If performed live in a club, Verwüstung’s new album Gospel Ov Fury would leave most people ringing wet and gasping for air. Their brand of feral black thrashing mayhem is relentlessly propulsive and thoroughly evil, persistently capable of channeling berserker-level chaos and triggering all sorts of fast-twitch muscle fibers, including the ones in your neck (though most people can’t headbang this fast, even they’ll want to).
Gospel Ov Fury will be released by Handful of Hate on May 1st, though there’s way more than a handful of hate in these nine songs. But while viciousness and rage set these songs on fire, these demonic Belarusians also happen to be skilled song-writers and top-shelf technicians. Not content merely to fly like the wind, or even to pack their songs with one virally infectious riff after another, they’ve paid attention to the appeal of dynamism, as you’ll discover for yourselves through our premiere of a complete album stream at the end of this post.
The album delivers enough full-throttle thrash and speed metal to gorge a hungry hesher, but the songs also include blasts of scorching blackened hellfire, escapades of punk-like romping, and chances to rock out like a madman. Even at top speed, the instrumentalists frequently shift gears and create new patterns in the riffs and the rhythms. Even when they’re locked into one particular riff, the extravagant drum fills are putting on a show of their own.
The album opener (“The Ashen Communion”), simply because of it’s above-average length, is the most fully expressed example of the band’s compositional dynamism (and about the only place on the album when you’ll find the tempo dropping below highway cruising gear or the hurtling pace of a speed demon with afterburners engaged). But the gruesome, lurching gait at the outset of the song (accompanied by a pulsing riff and a grumbling bass) doesn’t last long. The drums rumble and the riffing becomes more heated, and after a roiling guitar bridge the song takes off in full-on mosh mode, and eventually becomes a rampant melee, pushed to further heights of ferocity by the vocalist’s flesh-eating goblin shrieks, followed by a semblance of simmering misery and broiling agony.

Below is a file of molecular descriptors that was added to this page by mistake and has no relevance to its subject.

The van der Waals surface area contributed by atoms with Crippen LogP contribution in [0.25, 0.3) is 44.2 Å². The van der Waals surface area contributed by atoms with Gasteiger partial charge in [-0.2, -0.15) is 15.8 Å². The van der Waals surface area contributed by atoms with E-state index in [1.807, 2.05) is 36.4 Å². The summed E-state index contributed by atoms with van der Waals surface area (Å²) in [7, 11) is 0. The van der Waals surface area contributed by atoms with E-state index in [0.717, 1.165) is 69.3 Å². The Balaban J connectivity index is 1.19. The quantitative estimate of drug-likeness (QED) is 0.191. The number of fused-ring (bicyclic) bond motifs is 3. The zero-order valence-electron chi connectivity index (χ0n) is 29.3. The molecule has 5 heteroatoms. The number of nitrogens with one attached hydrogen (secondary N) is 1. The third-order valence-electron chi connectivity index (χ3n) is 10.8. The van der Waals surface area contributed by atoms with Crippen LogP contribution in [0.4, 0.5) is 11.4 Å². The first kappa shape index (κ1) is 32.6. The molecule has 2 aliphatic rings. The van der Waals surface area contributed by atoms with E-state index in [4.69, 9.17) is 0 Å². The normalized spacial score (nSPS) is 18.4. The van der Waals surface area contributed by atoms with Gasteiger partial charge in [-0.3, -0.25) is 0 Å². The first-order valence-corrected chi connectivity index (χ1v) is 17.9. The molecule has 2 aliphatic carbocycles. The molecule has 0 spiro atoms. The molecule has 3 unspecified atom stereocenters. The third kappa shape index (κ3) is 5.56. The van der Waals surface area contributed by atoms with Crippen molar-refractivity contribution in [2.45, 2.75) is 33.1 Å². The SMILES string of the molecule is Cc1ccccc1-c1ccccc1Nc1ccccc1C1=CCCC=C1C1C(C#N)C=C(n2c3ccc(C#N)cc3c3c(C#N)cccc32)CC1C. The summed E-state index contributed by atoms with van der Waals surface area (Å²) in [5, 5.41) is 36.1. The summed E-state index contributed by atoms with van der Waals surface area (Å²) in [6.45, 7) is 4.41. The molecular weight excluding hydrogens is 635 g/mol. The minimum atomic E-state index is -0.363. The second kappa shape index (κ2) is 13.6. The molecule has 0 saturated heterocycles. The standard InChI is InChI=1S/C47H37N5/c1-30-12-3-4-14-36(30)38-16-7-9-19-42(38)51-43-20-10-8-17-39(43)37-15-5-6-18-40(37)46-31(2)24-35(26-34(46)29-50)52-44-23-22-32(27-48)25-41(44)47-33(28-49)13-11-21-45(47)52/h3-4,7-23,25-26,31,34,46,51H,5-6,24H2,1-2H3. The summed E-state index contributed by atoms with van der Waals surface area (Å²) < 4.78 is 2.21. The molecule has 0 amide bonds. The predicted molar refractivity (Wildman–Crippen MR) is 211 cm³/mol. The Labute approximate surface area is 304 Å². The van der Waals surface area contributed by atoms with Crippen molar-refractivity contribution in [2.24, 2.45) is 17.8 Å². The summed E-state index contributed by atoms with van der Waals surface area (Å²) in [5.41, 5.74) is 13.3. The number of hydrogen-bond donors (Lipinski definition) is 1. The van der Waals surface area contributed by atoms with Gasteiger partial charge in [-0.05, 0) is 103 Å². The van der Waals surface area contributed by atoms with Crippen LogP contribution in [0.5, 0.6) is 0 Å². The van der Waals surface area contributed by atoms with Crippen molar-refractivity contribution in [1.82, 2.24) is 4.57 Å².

While the following songs are less variable in their pacing than the opener, they still keep listeners on the edge of their seats. “The Purge”, for example, is a prime example of incinerating hyper-speed savagery, but it’s packed with riffs, while “Hellfire Rock ‘n’ Roll” unleashes blast-beats and swarming black metal fury — as well as swirling fretwork lunacy, piston-like rhythms, and an exultant extended guitar solo (there aren’t many solos among these songs, which makes them even more scintillating when they do appear).
The band also do afford chances for people whose necks don’t move as fast as the band do to bang their heads to some big off-speed grooves. “Madness Closing In” provides one such chance, in the midst of sadistic, skittering fretwork and a hard-charging drive, and there’s another prime opportunity in “Impulse To Kill”, which is otherwise vicious and cruel. The band are also capable of putting on displays of stunning violence, perhaps best demonstrated through the incendiary and hammering chaos of “BAALTZELMOTH”, though it’s the murderous black thrash of “Dissolution” (which is also a heavyweight headbanger) that might be the album’s most infectious track of all.
The high energy of the album is so relentless that even the largely instrumental outro (“Unstoppable”) is a thundering thrasher. You have to respect the fact that the band are so devoted to what they’re doing that they didn’t let their foot off the gas and give us some kind of ambient keyboard finish, which on an album like this would have come off as bullshit.
You can pick out the band’s influences, going back into the ’80s, but the production is more razor-sharp than a lot of the music from the more violent thrash of that era or the first wave of black metal — and that’s all to the good. It’s a plus to hear the co-equal mix among the instruments, because all the performers are so damned good at what they’re doing.
To repeat, Gospel Ov Fury will be released by Handful of Hate on May 1st — and you can put in your order now: